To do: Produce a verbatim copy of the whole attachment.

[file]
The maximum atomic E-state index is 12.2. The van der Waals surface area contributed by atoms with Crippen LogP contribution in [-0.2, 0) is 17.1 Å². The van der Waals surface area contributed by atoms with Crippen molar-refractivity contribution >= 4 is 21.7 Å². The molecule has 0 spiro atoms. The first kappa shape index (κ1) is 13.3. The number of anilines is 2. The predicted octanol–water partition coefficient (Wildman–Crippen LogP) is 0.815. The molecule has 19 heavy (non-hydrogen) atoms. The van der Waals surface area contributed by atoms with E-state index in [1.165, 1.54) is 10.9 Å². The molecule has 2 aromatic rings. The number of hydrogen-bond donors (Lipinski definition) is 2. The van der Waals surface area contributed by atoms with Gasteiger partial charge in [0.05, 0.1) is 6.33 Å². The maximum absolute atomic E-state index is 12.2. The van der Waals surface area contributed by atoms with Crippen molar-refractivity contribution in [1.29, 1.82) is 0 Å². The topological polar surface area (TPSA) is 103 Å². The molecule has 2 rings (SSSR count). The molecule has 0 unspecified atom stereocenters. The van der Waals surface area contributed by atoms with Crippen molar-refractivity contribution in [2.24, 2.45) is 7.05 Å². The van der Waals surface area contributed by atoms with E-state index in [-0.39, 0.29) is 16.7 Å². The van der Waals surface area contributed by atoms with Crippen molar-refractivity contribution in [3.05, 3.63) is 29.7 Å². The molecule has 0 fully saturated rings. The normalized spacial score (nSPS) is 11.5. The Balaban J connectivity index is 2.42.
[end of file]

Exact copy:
The maximum atomic E-state index is 12.2. The van der Waals surface area contributed by atoms with Crippen LogP contribution in [-0.2, 0) is 17.1 Å². The van der Waals surface area contributed by atoms with Crippen molar-refractivity contribution >= 4 is 21.7 Å². The molecule has 0 spiro atoms. The first kappa shape index (κ1) is 13.3. The number of anilines is 2. The predicted octanol–water partition coefficient (Wildman–Crippen LogP) is 0.815. The molecule has 19 heavy (non-hydrogen) atoms. The van der Waals surface area contributed by atoms with E-state index in [1.165, 1.54) is 10.9 Å². The molecule has 2 aromatic rings. The number of hydrogen-bond donors (Lipinski definition) is 2. The van der Waals surface area contributed by atoms with Gasteiger partial charge in [0.05, 0.1) is 6.33 Å². The maximum absolute atomic E-state index is 12.2. The van der Waals surface area contributed by atoms with Crippen molar-refractivity contribution in [1.29, 1.82) is 0 Å². The topological polar surface area (TPSA) is 103 Å². The molecule has 2 rings (SSSR count). The molecule has 0 unspecified atom stereocenters. The van der Waals surface area contributed by atoms with Crippen molar-refractivity contribution in [2.24, 2.45) is 7.05 Å². The van der Waals surface area contributed by atoms with E-state index in [-0.39, 0.29) is 16.7 Å². The van der Waals surface area contributed by atoms with Crippen molar-refractivity contribution in [3.05, 3.63) is 29.7 Å². The molecule has 0 fully saturated rings. The normalized spacial score (nSPS) is 11.5. The Balaban J connectivity index is 2.42.